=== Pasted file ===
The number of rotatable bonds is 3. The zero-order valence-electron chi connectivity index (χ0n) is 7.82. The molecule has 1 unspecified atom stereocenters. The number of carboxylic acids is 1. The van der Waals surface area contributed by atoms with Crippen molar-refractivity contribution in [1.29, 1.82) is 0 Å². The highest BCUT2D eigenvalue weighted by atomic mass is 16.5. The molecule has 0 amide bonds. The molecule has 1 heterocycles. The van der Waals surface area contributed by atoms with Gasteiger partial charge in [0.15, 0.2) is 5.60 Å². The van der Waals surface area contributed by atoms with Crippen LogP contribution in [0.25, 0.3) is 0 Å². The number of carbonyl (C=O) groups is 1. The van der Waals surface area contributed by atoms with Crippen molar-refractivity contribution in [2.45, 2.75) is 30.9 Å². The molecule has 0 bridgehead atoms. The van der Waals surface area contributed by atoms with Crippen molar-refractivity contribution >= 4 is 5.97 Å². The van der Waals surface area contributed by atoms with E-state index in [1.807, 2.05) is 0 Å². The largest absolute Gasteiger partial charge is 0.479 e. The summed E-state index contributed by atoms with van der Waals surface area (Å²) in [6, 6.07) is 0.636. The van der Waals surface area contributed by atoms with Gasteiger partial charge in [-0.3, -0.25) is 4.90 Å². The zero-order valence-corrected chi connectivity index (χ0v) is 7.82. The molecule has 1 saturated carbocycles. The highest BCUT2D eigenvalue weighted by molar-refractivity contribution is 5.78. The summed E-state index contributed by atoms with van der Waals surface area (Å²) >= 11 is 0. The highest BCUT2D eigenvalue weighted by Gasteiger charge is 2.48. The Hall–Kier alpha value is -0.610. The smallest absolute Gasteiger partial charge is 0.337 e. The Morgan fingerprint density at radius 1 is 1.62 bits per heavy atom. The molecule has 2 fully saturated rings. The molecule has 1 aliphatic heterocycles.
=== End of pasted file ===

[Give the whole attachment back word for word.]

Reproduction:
The number of rotatable bonds is 3. The zero-order valence-electron chi connectivity index (χ0n) is 7.82. The molecule has 1 unspecified atom stereocenters. The number of carboxylic acids is 1. The van der Waals surface area contributed by atoms with Crippen molar-refractivity contribution in [1.29, 1.82) is 0 Å². The highest BCUT2D eigenvalue weighted by atomic mass is 16.5. The molecule has 0 amide bonds. The molecule has 1 heterocycles. The van der Waals surface area contributed by atoms with Gasteiger partial charge in [0.15, 0.2) is 5.60 Å². The van der Waals surface area contributed by atoms with Crippen LogP contribution in [0.25, 0.3) is 0 Å². The number of carbonyl (C=O) groups is 1. The van der Waals surface area contributed by atoms with Crippen molar-refractivity contribution in [2.45, 2.75) is 30.9 Å². The molecule has 0 bridgehead atoms. The van der Waals surface area contributed by atoms with Crippen molar-refractivity contribution >= 4 is 5.97 Å². The van der Waals surface area contributed by atoms with E-state index in [1.807, 2.05) is 0 Å². The largest absolute Gasteiger partial charge is 0.479 e. The summed E-state index contributed by atoms with van der Waals surface area (Å²) in [6, 6.07) is 0.636. The van der Waals surface area contributed by atoms with Gasteiger partial charge in [-0.3, -0.25) is 4.90 Å². The zero-order valence-corrected chi connectivity index (χ0v) is 7.82. The molecule has 1 saturated carbocycles. The highest BCUT2D eigenvalue weighted by molar-refractivity contribution is 5.78. The summed E-state index contributed by atoms with van der Waals surface area (Å²) >= 11 is 0. The highest BCUT2D eigenvalue weighted by Gasteiger charge is 2.48. The Hall–Kier alpha value is -0.610. The smallest absolute Gasteiger partial charge is 0.337 e. The Morgan fingerprint density at radius 1 is 1.62 bits per heavy atom. The molecule has 2 fully saturated rings. The molecule has 1 aliphatic heterocycles.